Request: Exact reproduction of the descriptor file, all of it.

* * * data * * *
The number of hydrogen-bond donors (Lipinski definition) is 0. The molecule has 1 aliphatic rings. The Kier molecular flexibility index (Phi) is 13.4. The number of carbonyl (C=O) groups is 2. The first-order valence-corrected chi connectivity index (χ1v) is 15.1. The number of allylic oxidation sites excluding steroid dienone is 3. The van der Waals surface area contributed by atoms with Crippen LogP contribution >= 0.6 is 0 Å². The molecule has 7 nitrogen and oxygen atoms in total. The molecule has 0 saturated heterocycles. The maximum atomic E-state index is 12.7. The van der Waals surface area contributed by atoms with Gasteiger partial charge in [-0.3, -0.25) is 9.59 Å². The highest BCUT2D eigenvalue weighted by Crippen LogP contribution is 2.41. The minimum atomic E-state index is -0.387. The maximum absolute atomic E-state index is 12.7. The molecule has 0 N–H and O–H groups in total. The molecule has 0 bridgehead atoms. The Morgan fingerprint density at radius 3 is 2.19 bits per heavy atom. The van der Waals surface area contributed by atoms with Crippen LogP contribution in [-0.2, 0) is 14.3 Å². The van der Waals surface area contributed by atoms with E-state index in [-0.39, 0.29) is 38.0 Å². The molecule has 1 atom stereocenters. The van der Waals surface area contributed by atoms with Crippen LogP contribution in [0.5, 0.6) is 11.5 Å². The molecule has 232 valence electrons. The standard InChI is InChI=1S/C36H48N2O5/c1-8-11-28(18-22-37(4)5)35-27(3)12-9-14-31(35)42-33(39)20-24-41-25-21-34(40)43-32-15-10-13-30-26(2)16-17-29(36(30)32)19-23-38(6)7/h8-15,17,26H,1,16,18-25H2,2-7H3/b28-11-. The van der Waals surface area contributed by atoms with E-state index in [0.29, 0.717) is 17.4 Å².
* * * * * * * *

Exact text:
The number of hydrogen-bond donors (Lipinski definition) is 0. The molecule has 1 aliphatic rings. The Kier molecular flexibility index (Phi) is 13.4. The number of carbonyl (C=O) groups is 2. The first-order valence-corrected chi connectivity index (χ1v) is 15.1. The number of allylic oxidation sites excluding steroid dienone is 3. The van der Waals surface area contributed by atoms with Crippen LogP contribution >= 0.6 is 0 Å². The molecule has 7 nitrogen and oxygen atoms in total. The molecule has 0 saturated heterocycles. The maximum atomic E-state index is 12.7. The van der Waals surface area contributed by atoms with Gasteiger partial charge in [-0.3, -0.25) is 9.59 Å². The highest BCUT2D eigenvalue weighted by Crippen LogP contribution is 2.41. The minimum atomic E-state index is -0.387. The maximum absolute atomic E-state index is 12.7. The molecule has 0 N–H and O–H groups in total. The molecule has 0 bridgehead atoms. The Morgan fingerprint density at radius 3 is 2.19 bits per heavy atom. The van der Waals surface area contributed by atoms with Crippen LogP contribution in [-0.2, 0) is 14.3 Å². The van der Waals surface area contributed by atoms with E-state index in [-0.39, 0.29) is 38.0 Å². The molecule has 1 atom stereocenters. The van der Waals surface area contributed by atoms with Crippen LogP contribution in [0.5, 0.6) is 11.5 Å². The molecule has 232 valence electrons. The standard InChI is InChI=1S/C36H48N2O5/c1-8-11-28(18-22-37(4)5)35-27(3)12-9-14-31(35)42-33(39)20-24-41-25-21-34(40)43-32-15-10-13-30-26(2)16-17-29(36(30)32)19-23-38(6)7/h8-15,17,26H,1,16,18-25H2,2-7H3/b28-11-. The van der Waals surface area contributed by atoms with E-state index in [0.29, 0.717) is 17.4 Å².